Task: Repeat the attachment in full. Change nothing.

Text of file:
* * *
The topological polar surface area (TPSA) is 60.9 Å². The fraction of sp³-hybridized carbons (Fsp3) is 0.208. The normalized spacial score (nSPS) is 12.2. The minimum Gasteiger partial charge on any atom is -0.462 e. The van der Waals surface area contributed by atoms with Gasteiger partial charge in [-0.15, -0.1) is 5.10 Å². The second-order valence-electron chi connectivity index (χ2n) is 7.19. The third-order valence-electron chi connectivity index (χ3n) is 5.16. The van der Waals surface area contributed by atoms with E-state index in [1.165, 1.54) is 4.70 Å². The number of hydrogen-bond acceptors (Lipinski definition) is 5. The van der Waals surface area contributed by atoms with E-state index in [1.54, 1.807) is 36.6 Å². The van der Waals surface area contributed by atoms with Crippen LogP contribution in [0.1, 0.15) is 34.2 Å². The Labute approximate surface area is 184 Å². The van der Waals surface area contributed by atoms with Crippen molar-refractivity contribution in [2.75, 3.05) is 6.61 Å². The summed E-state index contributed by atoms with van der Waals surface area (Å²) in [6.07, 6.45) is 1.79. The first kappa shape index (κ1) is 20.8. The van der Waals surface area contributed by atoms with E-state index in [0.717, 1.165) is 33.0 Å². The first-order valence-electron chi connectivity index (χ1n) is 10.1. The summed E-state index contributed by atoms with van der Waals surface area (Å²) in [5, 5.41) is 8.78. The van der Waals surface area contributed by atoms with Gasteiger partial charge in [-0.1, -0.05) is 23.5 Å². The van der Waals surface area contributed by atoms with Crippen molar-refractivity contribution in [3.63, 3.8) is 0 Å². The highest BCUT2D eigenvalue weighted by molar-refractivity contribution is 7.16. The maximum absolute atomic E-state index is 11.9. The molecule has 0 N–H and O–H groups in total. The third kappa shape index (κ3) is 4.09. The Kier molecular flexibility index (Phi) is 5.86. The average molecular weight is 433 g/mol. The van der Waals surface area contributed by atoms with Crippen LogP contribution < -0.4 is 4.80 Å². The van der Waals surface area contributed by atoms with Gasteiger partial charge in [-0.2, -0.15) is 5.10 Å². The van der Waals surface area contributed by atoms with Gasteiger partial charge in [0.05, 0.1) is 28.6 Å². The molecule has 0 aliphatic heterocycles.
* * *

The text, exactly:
The topological polar surface area (TPSA) is 60.9 Å². The fraction of sp³-hybridized carbons (Fsp3) is 0.208. The normalized spacial score (nSPS) is 12.2. The minimum Gasteiger partial charge on any atom is -0.462 e. The van der Waals surface area contributed by atoms with Gasteiger partial charge in [-0.15, -0.1) is 5.10 Å². The second-order valence-electron chi connectivity index (χ2n) is 7.19. The third-order valence-electron chi connectivity index (χ3n) is 5.16. The van der Waals surface area contributed by atoms with E-state index in [1.165, 1.54) is 4.70 Å². The number of hydrogen-bond acceptors (Lipinski definition) is 5. The van der Waals surface area contributed by atoms with E-state index in [1.54, 1.807) is 36.6 Å². The van der Waals surface area contributed by atoms with Crippen LogP contribution in [0.1, 0.15) is 34.2 Å². The Labute approximate surface area is 184 Å². The van der Waals surface area contributed by atoms with Crippen molar-refractivity contribution in [2.75, 3.05) is 6.61 Å². The summed E-state index contributed by atoms with van der Waals surface area (Å²) in [6.07, 6.45) is 1.79. The first kappa shape index (κ1) is 20.8. The van der Waals surface area contributed by atoms with E-state index in [0.717, 1.165) is 33.0 Å². The first-order valence-electron chi connectivity index (χ1n) is 10.1. The summed E-state index contributed by atoms with van der Waals surface area (Å²) in [5, 5.41) is 8.78. The van der Waals surface area contributed by atoms with Gasteiger partial charge in [-0.1, -0.05) is 23.5 Å². The van der Waals surface area contributed by atoms with Crippen molar-refractivity contribution in [3.63, 3.8) is 0 Å². The highest BCUT2D eigenvalue weighted by molar-refractivity contribution is 7.16. The maximum absolute atomic E-state index is 11.9. The molecule has 0 N–H and O–H groups in total. The third kappa shape index (κ3) is 4.09. The Kier molecular flexibility index (Phi) is 5.86. The average molecular weight is 433 g/mol. The van der Waals surface area contributed by atoms with Crippen LogP contribution < -0.4 is 4.80 Å². The van der Waals surface area contributed by atoms with Gasteiger partial charge in [-0.2, -0.15) is 5.10 Å². The van der Waals surface area contributed by atoms with Gasteiger partial charge in [0.05, 0.1) is 28.6 Å². The molecule has 0 aliphatic heterocycles.